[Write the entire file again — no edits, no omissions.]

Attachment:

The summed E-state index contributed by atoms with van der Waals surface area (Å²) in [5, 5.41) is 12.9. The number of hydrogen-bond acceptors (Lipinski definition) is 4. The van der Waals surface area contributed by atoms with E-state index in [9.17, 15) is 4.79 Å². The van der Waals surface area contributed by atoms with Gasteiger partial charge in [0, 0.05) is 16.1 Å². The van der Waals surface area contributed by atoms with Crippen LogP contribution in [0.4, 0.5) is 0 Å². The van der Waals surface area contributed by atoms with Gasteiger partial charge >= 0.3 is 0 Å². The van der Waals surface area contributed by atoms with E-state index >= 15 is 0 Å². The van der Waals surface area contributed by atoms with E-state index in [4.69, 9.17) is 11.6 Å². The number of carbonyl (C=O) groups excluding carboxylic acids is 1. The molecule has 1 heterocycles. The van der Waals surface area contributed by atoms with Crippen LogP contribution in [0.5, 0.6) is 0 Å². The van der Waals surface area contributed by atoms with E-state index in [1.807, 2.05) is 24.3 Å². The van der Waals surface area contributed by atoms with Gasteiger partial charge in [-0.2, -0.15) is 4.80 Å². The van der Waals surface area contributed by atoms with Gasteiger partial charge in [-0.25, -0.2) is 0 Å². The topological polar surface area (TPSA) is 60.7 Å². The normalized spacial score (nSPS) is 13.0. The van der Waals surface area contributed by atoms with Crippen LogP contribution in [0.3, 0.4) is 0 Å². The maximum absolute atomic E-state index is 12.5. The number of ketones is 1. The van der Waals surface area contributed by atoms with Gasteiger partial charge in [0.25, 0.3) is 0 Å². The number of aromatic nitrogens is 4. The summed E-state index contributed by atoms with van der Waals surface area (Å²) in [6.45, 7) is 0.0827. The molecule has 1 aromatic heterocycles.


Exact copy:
The summed E-state index contributed by atoms with van der Waals surface area (Å²) in [5, 5.41) is 12.9. The number of hydrogen-bond acceptors (Lipinski definition) is 4. The van der Waals surface area contributed by atoms with E-state index in [9.17, 15) is 4.79 Å². The van der Waals surface area contributed by atoms with Gasteiger partial charge in [0, 0.05) is 16.1 Å². The van der Waals surface area contributed by atoms with Crippen LogP contribution in [0.4, 0.5) is 0 Å². The van der Waals surface area contributed by atoms with Gasteiger partial charge >= 0.3 is 0 Å². The van der Waals surface area contributed by atoms with E-state index >= 15 is 0 Å². The van der Waals surface area contributed by atoms with E-state index in [4.69, 9.17) is 11.6 Å². The number of carbonyl (C=O) groups excluding carboxylic acids is 1. The molecule has 1 heterocycles. The van der Waals surface area contributed by atoms with Crippen LogP contribution in [0.5, 0.6) is 0 Å². The van der Waals surface area contributed by atoms with E-state index in [1.807, 2.05) is 24.3 Å². The van der Waals surface area contributed by atoms with Gasteiger partial charge in [-0.2, -0.15) is 4.80 Å². The van der Waals surface area contributed by atoms with Gasteiger partial charge in [-0.25, -0.2) is 0 Å². The topological polar surface area (TPSA) is 60.7 Å². The normalized spacial score (nSPS) is 13.0. The van der Waals surface area contributed by atoms with Crippen LogP contribution in [0.3, 0.4) is 0 Å². The maximum absolute atomic E-state index is 12.5. The number of ketones is 1. The van der Waals surface area contributed by atoms with Gasteiger partial charge in [0.25, 0.3) is 0 Å². The number of aromatic nitrogens is 4. The summed E-state index contributed by atoms with van der Waals surface area (Å²) in [6.45, 7) is 0.0827. The molecule has 1 aromatic heterocycles.